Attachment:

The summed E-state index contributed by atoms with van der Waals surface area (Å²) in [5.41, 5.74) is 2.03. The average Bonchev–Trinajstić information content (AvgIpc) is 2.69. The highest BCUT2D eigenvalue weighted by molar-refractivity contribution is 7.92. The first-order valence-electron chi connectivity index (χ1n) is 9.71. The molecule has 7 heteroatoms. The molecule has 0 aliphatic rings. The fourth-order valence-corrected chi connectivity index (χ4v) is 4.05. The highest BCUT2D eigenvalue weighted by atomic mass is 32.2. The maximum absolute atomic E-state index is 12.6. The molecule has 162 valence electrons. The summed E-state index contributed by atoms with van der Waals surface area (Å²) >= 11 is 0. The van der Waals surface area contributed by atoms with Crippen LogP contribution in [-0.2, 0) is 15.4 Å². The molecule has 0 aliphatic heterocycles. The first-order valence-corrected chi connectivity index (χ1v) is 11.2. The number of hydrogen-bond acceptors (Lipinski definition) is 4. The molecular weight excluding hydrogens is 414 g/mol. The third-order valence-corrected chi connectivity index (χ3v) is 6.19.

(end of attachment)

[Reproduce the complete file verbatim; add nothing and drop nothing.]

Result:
The summed E-state index contributed by atoms with van der Waals surface area (Å²) in [5.41, 5.74) is 2.03. The average Bonchev–Trinajstić information content (AvgIpc) is 2.69. The highest BCUT2D eigenvalue weighted by molar-refractivity contribution is 7.92. The first-order valence-electron chi connectivity index (χ1n) is 9.71. The molecule has 7 heteroatoms. The molecule has 0 aliphatic rings. The fourth-order valence-corrected chi connectivity index (χ4v) is 4.05. The highest BCUT2D eigenvalue weighted by atomic mass is 32.2. The maximum absolute atomic E-state index is 12.6. The molecule has 162 valence electrons. The summed E-state index contributed by atoms with van der Waals surface area (Å²) >= 11 is 0. The van der Waals surface area contributed by atoms with Crippen LogP contribution in [-0.2, 0) is 15.4 Å². The molecule has 0 aliphatic heterocycles. The first-order valence-corrected chi connectivity index (χ1v) is 11.2. The number of hydrogen-bond acceptors (Lipinski definition) is 4. The molecular weight excluding hydrogens is 414 g/mol. The third-order valence-corrected chi connectivity index (χ3v) is 6.19.